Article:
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Hammonds v. Inland Tugs Co.





APPEAL from the Circuit Court of St. Clair County; the Hon. DELMAR KOEBEL, Judge, presiding.


Rehearing denied September 19, 1979.

Defendant, Inland Tugs Company, appeals from a judgment entered on a jury verdict in a case brought under the Jones Act (46 U.S.C. § 688 (1976)) and general maritime law.

Plaintiff's complaint alleged that on June 16, 1975, while employed as a deckhand on the M/V Frank Rader, owned by defendant, he suffered injuries to his shoulder, hip and back as the result of a fall. Plaintiff was attempting to lay scissor wires (cables) between the barges, which were being towed by the M/V Frank Rader. While attempting to tighten the scissor wires with a ratchet, a "dog" (a mechanism which engages the gears) slipped from the ratchet and plaintiff fell forward.

There was testimony that the "dog" would not have slipped but for the fact that the ratchet was worn and that defendant improperly failed to inspect such hardware for excessive wear. However, plaintiff himself testified that he thought the ratchet was working all right prior to the incident.

Plaintiff remained on the ship for approximately one month prior to departing for medical attention. He departed the ship at Cairo, Illinois, and subsequently returned to his home in Paducah, Kentucky, where he obtained additional medical care. Plaintiff also spent time in two Paducah hospitals as well as the United States Public Health Service hospitals in New Orleans and Baltimore.

• 1, 2 Defendant first contends that the trial court erred in giving plaintiff's instruction No. 16, a modified version of Illinois Pattern Jury Instructions, Civil, No. 160.09 (2d ed. 1971) (hereinafter cited as IPI Civil), which reads as follows:

"At the time of the occurrence there was in force a Federal statute which provided that in any action brought against a barge line to recover damages for injury to an employee, the employee shall not be held to have assumed the risk of his employment in any case where the injury resulted in whole or in part from the negligence of any of the officers, agents or employees of the barge line or from the unseaworthiness of its vessel or appurtenances."

Defendant alleges that there was no evidence in the record from which a jury could infer that plaintiff had assumed the risk of injury in his occupation. Therefore, defendant argues that the giving of this instruction inserted a false and erroneous issue in this cause entitling defendant to a new trial. This objection to this instruction was not made at the instruction conference and is therefore waived. Illinois Supreme Court Rule 239(b) mandates that the grounds for objections to instructions be particularly specified at the instruction conference. (Ill. Rev. Stat. 1979, ch. 110A, par. 239; Delany v. Badame (1971), 49 Ill.2d 168, 274 N.E.2d 353.) Then too, the defendant adduced evidence on cross-examination concerning plaintiff's experience on barges and his knowledge of the procedure for tying the barges together at the timberhead as well as the use of ratchets to tighten the scissor wires. Under these circumstances this instruction was properly given. Harp v. Ill. Central Gulf Railroad Co. (1977), 55 Ill. App.3d 822, 370 N.E.2d 826; Vandaveer v. Norfolk & Western Ry. Co. (1966), 78 Ill. App.2d 186, 222 N.E.2d 897.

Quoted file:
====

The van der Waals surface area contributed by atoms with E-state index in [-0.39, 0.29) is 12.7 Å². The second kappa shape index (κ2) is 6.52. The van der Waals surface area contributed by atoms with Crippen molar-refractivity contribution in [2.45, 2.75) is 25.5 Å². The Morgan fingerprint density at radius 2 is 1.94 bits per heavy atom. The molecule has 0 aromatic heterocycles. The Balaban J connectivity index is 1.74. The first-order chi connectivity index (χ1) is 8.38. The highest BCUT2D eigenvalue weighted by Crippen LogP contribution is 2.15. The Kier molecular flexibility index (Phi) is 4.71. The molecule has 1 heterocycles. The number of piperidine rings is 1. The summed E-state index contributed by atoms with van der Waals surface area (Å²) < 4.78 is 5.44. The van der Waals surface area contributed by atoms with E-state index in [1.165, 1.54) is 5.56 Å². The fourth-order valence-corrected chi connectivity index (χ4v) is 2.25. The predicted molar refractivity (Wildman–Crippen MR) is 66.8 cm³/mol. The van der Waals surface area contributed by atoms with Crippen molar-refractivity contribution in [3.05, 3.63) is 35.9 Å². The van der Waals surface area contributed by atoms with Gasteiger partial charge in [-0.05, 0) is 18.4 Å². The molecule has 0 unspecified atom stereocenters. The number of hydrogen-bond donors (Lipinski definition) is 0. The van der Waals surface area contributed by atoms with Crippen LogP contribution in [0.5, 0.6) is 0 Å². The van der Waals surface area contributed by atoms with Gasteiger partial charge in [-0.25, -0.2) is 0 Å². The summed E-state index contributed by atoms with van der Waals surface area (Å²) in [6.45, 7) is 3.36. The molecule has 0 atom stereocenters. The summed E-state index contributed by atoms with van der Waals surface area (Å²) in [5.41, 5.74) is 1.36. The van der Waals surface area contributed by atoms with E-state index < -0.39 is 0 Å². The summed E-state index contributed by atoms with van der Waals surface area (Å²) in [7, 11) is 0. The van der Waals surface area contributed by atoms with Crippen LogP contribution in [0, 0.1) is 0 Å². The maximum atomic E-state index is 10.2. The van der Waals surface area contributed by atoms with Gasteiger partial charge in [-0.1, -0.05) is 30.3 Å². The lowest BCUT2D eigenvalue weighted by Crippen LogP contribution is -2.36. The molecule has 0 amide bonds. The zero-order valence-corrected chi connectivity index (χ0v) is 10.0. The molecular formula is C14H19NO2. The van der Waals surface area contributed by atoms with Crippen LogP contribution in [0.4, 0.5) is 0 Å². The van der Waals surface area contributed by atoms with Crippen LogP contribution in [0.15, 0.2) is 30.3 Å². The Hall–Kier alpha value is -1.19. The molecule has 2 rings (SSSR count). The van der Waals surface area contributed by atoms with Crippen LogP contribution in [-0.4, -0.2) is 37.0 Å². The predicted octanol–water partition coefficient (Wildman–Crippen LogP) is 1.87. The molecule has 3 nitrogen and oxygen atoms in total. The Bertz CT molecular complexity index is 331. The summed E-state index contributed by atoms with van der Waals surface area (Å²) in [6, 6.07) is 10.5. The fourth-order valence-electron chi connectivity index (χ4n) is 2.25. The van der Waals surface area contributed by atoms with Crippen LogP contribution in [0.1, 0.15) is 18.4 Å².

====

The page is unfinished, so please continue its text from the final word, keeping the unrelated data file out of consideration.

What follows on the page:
• 3 Appellant next contends that the trial court erred in granting appellee's motion in limine and its striking portions of the deposition testimony of Dr. Octavio Cardona, one of the appellant's expert witnesses. These arguments revolve around testimony concerning an alleged stab wound to the plaintiff some seven years previous to Dr. Cardona's examination of plaintiff and a positive medical test (EMG) which evidenced its presence. The trial court ruled such matter irrelevant to the present cause and excluded it because of its potential to prejudice the jury. The question is whether this evidence was relevant to this cause. Evidence is relevant if it tends to prove a fact in controversy or renders a matter at issue more or less probable. (Wimberley v. Material Service Corp. (1973), 12 Ill. App.3d 1051, 299 N.E.2d 425.) The trial court excluded reference to the evidence and that determination is clearly binding unless there was an abuse of discretion. Even appellant in its brief admits that this evidence has nothing to do with the present cause. Yet, appellee brought up the EMG in his hypothetical question to Dr. Shuter, and appellant, arguing that the evidence should have been admitted, achieved the same result by questioning Dr. Shuter on cross-examination about the positive EMG. Although the evidence was ruled inadmissible, both parties referred to it in their questioning and appellant was allowed the benefit of its use. Still, the jury returned a verdict against appellant, and it cannot now complain.

• 4 Appellant further contends that the trial court erred in giving plaintiff's instructions numbered 17 and 18 on damages. Appellant complained about certain elements during the instruction conference, but as appellee points out, appellant failed to raise these specific objections in its post-trial motion. Appellee, therefore, argues that appellant is precluded from raising these issues on appeal, and we agree.

The Supreme Court Rules on this matter are clear and binding. Supreme Court Rule 366 (b)(2)(iii) (Ill. Rev. Stat. 1979, ch. 110A, par. 366 (b)(2)(iii)) states:

"A party may not urge as error on review of the ruling on his post-trial motion any point, ground, or relief not specified in the motion." (Emphasis added.)

This is because the "post-trial motion must contain the points relied upon, particularly specifying the grounds in support thereof." (Emphasis added.) Civil Practice Act, section ...

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